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The Facet Enterprises, Inc. site in the Village of Elmira and Town of Horseheads, Chemung County, New York was listed on the National Priorities List (NPL) in 1981. Since the late 1890's, the site has been an active industrial facility and is currently operated by Purolator Products Company. The Facet facility is one of several industrial facilities and landfills in the Newtown Valley shown to have contributed to contamination of the Newtown Creek Aquifer with trichloroethene (TCE). Downgradient of this site and several other industrial facilities, the Newtown Creek Aquifer was used by the Elmira Water Board (EWB) as a source of potable water. In 1991, the EWB stopped using the Sullivan Street Wellfield because of low level contamination with TCE. It is likely that the Facet Enterprises Site and other possible sources have contributed to the Sullivan Street Wellfield contamination.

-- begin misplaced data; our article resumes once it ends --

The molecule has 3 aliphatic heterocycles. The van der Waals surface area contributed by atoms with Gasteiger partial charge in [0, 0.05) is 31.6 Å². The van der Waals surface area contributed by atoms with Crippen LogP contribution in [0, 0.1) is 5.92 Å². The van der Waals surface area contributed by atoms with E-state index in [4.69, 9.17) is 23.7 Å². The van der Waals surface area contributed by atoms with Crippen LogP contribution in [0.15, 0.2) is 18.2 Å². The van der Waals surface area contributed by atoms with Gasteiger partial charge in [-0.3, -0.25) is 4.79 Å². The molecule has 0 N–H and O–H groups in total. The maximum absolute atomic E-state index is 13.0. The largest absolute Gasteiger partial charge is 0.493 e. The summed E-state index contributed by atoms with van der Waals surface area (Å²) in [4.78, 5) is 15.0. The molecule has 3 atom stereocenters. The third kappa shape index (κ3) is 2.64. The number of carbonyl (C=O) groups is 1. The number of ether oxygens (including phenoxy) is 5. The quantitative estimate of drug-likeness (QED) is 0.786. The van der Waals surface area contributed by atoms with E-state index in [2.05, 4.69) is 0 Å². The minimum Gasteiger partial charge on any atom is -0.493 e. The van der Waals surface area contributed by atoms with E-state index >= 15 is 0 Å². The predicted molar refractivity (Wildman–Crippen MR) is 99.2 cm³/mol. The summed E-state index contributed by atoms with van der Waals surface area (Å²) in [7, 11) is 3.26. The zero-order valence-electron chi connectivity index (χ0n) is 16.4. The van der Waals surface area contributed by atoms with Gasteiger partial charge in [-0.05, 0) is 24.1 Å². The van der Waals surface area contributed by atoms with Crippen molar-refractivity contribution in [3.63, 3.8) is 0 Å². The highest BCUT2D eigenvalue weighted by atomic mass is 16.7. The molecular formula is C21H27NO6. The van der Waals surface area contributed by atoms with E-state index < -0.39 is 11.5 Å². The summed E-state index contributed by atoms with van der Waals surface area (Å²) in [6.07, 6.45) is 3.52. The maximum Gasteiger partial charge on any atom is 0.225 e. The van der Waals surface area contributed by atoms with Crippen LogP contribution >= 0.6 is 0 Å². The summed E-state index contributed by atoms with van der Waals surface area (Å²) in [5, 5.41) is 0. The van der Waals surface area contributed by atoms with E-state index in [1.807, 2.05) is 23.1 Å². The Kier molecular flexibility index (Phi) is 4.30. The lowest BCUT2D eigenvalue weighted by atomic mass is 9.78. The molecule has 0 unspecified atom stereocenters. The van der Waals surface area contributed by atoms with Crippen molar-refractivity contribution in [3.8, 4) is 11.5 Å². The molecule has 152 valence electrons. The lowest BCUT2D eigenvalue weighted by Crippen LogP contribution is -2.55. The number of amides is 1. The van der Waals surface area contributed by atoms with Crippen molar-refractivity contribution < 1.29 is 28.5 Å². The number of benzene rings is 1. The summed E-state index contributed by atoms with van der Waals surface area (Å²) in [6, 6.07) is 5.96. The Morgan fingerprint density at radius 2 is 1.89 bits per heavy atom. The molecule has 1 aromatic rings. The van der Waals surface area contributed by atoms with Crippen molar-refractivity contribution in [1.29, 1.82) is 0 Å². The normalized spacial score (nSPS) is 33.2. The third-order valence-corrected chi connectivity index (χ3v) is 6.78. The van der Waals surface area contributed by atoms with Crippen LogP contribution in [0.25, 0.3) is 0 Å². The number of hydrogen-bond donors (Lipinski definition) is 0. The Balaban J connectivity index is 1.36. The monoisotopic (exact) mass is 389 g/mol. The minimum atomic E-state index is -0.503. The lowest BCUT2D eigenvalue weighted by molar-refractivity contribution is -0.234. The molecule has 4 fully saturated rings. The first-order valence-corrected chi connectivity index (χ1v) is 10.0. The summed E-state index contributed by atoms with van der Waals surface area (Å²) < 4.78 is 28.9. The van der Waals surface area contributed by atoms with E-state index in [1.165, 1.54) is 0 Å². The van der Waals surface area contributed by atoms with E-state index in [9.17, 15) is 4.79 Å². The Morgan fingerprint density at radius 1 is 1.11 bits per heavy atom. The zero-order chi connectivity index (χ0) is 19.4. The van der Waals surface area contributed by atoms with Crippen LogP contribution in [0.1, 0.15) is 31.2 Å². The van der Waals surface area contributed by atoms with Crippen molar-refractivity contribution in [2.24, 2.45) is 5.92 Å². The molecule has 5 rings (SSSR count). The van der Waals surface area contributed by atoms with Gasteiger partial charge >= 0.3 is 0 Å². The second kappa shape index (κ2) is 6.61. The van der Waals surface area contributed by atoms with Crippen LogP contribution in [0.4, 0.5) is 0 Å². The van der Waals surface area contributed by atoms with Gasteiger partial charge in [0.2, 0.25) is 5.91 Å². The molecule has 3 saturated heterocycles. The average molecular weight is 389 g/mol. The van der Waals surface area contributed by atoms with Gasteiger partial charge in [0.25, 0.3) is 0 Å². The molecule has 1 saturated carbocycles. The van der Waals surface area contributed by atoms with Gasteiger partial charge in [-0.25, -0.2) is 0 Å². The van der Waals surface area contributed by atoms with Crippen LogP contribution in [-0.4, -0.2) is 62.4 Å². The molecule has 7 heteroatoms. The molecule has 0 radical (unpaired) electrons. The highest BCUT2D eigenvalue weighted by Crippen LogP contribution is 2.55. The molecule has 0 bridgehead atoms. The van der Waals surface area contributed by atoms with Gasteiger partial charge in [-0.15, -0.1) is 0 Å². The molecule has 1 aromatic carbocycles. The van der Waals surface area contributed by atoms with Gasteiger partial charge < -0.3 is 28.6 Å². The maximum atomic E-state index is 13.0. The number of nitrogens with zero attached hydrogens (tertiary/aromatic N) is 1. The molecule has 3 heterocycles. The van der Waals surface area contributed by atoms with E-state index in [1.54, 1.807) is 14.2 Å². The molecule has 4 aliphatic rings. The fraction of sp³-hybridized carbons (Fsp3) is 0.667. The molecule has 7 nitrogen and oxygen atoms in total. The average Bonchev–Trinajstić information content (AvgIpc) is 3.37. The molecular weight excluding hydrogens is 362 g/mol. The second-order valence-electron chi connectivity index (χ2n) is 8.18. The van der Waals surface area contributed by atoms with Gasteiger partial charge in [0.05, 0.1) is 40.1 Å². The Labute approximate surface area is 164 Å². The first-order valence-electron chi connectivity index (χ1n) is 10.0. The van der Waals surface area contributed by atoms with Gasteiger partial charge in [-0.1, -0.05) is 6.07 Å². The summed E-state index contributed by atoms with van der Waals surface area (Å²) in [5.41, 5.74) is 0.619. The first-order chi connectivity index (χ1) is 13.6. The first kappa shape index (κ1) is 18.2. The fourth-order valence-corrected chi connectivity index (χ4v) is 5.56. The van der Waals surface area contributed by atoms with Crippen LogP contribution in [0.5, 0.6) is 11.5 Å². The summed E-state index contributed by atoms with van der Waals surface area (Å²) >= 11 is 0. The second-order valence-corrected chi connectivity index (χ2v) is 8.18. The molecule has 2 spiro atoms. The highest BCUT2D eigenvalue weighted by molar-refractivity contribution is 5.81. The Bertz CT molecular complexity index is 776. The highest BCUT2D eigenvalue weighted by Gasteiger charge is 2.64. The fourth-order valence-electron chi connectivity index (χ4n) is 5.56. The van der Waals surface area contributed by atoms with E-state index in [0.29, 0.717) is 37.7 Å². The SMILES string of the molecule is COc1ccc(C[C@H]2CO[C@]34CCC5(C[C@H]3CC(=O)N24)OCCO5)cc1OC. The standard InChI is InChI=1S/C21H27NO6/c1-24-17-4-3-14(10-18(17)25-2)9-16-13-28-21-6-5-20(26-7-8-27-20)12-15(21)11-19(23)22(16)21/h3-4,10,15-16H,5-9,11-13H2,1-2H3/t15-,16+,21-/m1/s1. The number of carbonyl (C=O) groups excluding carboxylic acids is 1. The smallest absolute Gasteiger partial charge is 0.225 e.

Since 1987, groundwater from the Sullivan Street Wellfield has consistently contained between 5.0 and 10.0 micrograms per liter (mcg/L) of TCE. Because of past contamination, the wellfield is currently not being used as a potable water source and before it is routinely used again, it will need to be fitted with a treatment system. This treatment system has been designed and approved by US EPA and is expected to be installed in the near future. However, in the event of an emergency, such as a drought, the EWB may need to bring the Sullivan Street Wellfield on-line before a treatment system is installed. Under these conditions, about 20,000 people would be served water from the Sullivan Street Wellfield. If the Sullivan Street Wellfield is used during an emergency situation, adverse health affects are not expected.